Thoughtful, detailed coverage of the Mac, iPhone, and iPad, plus the best-selling Take Control ebooks.

 

 

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Improve Apple Services with AirPort Base Stations

You can make iChat file transfers, iDisk, and Back to My Mac work better by turning on a setting with Apple AirPort base stations released starting in 2003. Launch AirPort Utility, select your base station, click Manual Setup, choose the Internet view, and click the NAT tab. Check the Enable NAT Port Mapping Protocol (NAT-PMP) box, and click Update. NAT-PMP lets your Mac OS X computer give Apple information to connect back into a network that's otherwise unreachable from the rest of the Internet. This speeds updates and makes connections work better for services run by Apple.

 
 

Fetch Softworks Sponsoring TidBITS

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Fetch Softworks Sponsoring TidBITS -- We're pleased to announce our latest long-term sponsor, Fetch Softworks, makers of the Mac's longest-standing FTP client, Fetch. Jim Matthews first created Fetch for Dartmouth College back in 1989, and Dartmouth soon made it available for free for educational institutions and non-profits, and as shareware for everyone else. Fetch quickly outpaced all the other Macintosh FTP clients of the time, programs like HyperFTP, XferIt, and others I wrote about in the first edition of Internet Starter Kit for Macintosh in 1993. That was when I started corresponding with Jim, and I ended up including Fetch on the book's disk with other such influential software as MacTCP, Eudora, and StuffIt Expander.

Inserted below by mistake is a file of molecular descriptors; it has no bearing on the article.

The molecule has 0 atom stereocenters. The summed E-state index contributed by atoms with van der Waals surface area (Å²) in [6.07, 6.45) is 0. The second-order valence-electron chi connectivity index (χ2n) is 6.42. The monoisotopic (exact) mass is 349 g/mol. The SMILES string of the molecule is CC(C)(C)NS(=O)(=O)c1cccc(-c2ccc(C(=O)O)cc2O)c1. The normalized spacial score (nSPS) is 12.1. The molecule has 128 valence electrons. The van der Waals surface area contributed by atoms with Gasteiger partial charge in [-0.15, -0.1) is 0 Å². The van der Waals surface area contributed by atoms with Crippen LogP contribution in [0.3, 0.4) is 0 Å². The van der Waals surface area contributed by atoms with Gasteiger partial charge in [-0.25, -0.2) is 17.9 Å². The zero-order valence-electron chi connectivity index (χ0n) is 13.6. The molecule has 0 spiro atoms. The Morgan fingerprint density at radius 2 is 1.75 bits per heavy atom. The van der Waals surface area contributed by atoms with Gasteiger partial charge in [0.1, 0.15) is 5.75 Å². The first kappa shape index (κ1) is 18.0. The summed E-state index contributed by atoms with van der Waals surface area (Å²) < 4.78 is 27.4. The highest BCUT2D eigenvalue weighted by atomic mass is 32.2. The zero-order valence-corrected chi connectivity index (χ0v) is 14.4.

Unfortunately, Jim had other responsibilities at Dartmouth and for a number of years wasn't able to devote all his time to Fetch, causing development to lag. Fetch Softworks came into being in December of 2000, when Jim went almost all the way on the television show "Who Wants to be a Millionaire" and used some of his winnings to buy Fetch's name and source code from Dartmouth. Working mostly on his own, Jim has maintained Fetch's basic look and feel while bringing the program up to speed on Mac OS X and retaining compatibility all the way back to System 7. There are plenty of other FTP clients now, but whenever I run into problems with wacky FTP servers, I always turn to Fetch, which handles them with aplomb thanks to its long years of evolution during a less-standardized time on the Internet. Just recently, Jim brought on noted Macintosh programmer Miro Jurisic, who has twice won the MacHax Group's Best Hack Contest at MacHack, so we may see revisions to Fetch a bit more quickly than in the past.

<http://fetchsoftworks.com/>

To kick off their sponsorship, Fetch Softworks is offering $5 off Fetch exclusively for TidBITS readers, so be sure to check out the sponsorship area above for the necessary coupon code. [ACE]

 

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